Archaeological Area Ahu Tepeu
by Hetereki Huke – Tiare Aguilera
The Village of Ahu Tepeu is one of the major prehistoric settlements on Rapa Nui still in existence and is notable for its size and the large number of archaeological traces that are present at the site, such as ceremonial structures, living areas and farms. These coastal villages were usually elite settlements with structures of a high symbolic value. Folklore relates this village with the king Tu’u Ko Ihu, a builder and a sculptor who is credited with the creation of the Moai Kava Kava, Hiti Rau and Nuku Te Mangō. Tu’u Ko Iho is thought to have been the husband of Queen Avareipua, sister of the mythical High King Hotu a Matu’a, who had arrived with his people to the Navel of the World.
Ahu Tepeu is located on the northwestern coast of Rapa Nui, dominating the sector of Roiho or Lava of Hiva Hiva, Maunga Terevaka and Ahu Akivi. The village is a typical coastal settlement with its major focus on the ceremonial center made up of one or more Ahu (funerary or ceremonial platforms, which in some cases have Moai statues). In front of the ceremonial area is a large esplanade and then, on the slopes, the residential structures with houses and fire pits and the productive constructions, all set up in a semi-circle around the Ahu complex.
The major prehistoric villages were political centers which dominated an extensive territory, within which were smaller settlements. They were situated in privileged areas with visual domination of the territory and where there was arable land, stone material, fresh water and marine resources, all necessary for subsistence. These villages tended to be located on protected coves which facilitated the movement of boats and which counted on springs of fresh water from the aquifers which drained at certain points on the coast. Unlike the majority of the villages of this type, Ahu Tepeu is found on top of a high cliff with spectacular scenery, but its nearness to the rocky area of Roiho meant that it could rely on the water resources which arise in the caves found in this sector.
In this ceremonial center, there are five Ahu, three of which still show fragments of Moai which were once erected on the platforms. Records show that a complete torso of a Moai has disappeared, as noted in 1956 by the team under the leadership of the archaeologist Carlyle Smith during the Thor Heyerdahl archaeological expedition. Like other archaeological elements, the remaining statues have been impacted by humans and animals, demonstrating the on-going modifications and erasing evidence which could be unique. As at other ceremonial complexes, here too it is possible to appreciate the distinct stages of construction in which structures were dismantled to make them bigger or to build new ones, utilizing the material on hand. The ceremonial centers also show traces of a gradual abandonment of the villages, with houses being razed and their stone blocks being utilized in the construction of platforms or agricultural structures, most probably as a result of a decrease in population.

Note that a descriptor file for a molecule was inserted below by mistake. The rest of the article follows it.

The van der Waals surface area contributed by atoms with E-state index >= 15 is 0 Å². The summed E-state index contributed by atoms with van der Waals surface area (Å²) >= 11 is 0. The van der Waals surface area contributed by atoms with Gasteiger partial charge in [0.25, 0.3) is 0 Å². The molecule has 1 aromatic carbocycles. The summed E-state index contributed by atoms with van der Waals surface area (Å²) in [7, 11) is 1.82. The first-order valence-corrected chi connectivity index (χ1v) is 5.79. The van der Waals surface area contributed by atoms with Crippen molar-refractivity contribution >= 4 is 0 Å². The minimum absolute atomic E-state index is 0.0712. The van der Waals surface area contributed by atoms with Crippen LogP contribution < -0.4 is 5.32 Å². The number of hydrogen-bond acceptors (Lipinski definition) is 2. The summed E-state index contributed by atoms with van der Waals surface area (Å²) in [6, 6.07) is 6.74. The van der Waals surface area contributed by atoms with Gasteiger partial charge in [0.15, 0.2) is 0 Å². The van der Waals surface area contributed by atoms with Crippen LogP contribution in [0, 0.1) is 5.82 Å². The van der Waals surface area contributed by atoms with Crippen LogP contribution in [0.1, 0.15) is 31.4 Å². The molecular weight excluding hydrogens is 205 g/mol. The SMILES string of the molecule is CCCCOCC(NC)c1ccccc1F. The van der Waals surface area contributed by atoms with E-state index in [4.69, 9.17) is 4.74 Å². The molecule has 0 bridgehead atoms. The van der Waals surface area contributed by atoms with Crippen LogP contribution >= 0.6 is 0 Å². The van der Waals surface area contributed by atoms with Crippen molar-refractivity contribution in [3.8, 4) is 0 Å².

Ahu Tepeu offers exceptional examples of prehistoric domestic architecture, among which is the largest Hare Paenga on the Island, exceeding 40 meters (130 feet) in length. The Hare Paenga is a type of house in an elliptic form with a base of carved basalt blocks (paenga) notable for having perforations on their upper surface. The covering of the house consisted of a wooden frame, made of poles set in the blocks and joined in the middle, over which a mat of plant material was placed. Their distinctive shape, looking like an upside down boat, and size make these structures unique in Polynesia. The front of the house included a Taupea, a terrace paved with Maea poro (rounded stones, eroded and polished by the sea). Generally the houses were clustered in small groups or associated with other structures, such as Hare moa (chicken houses), Manavai (circular stone walls, used as cultivated gardens) and Umu pae (fire pits).
Although the village and its structures fit into the model of traditional architecture, each building here presents unique variations, whether it be incorporating new elements, a special type of stonework or in the addition of primitive rock art. These petroglyphs are etched on loose isolated blocks or on rock panels (called Papa or Puku) with geometric, anthropomorphic, zoomorphic and cultural designs, such as Mangai (fish hooks), Mata (obsidian blades), Make-Make (eyes on a mask) and others. It is in the wealth of these many details that the principal importance of Ahu Tepeu is found.
Currently, the site is off-road for vehicles and can be reached by bicycle, on horseback or by walking, preferably accompanied by a local guide.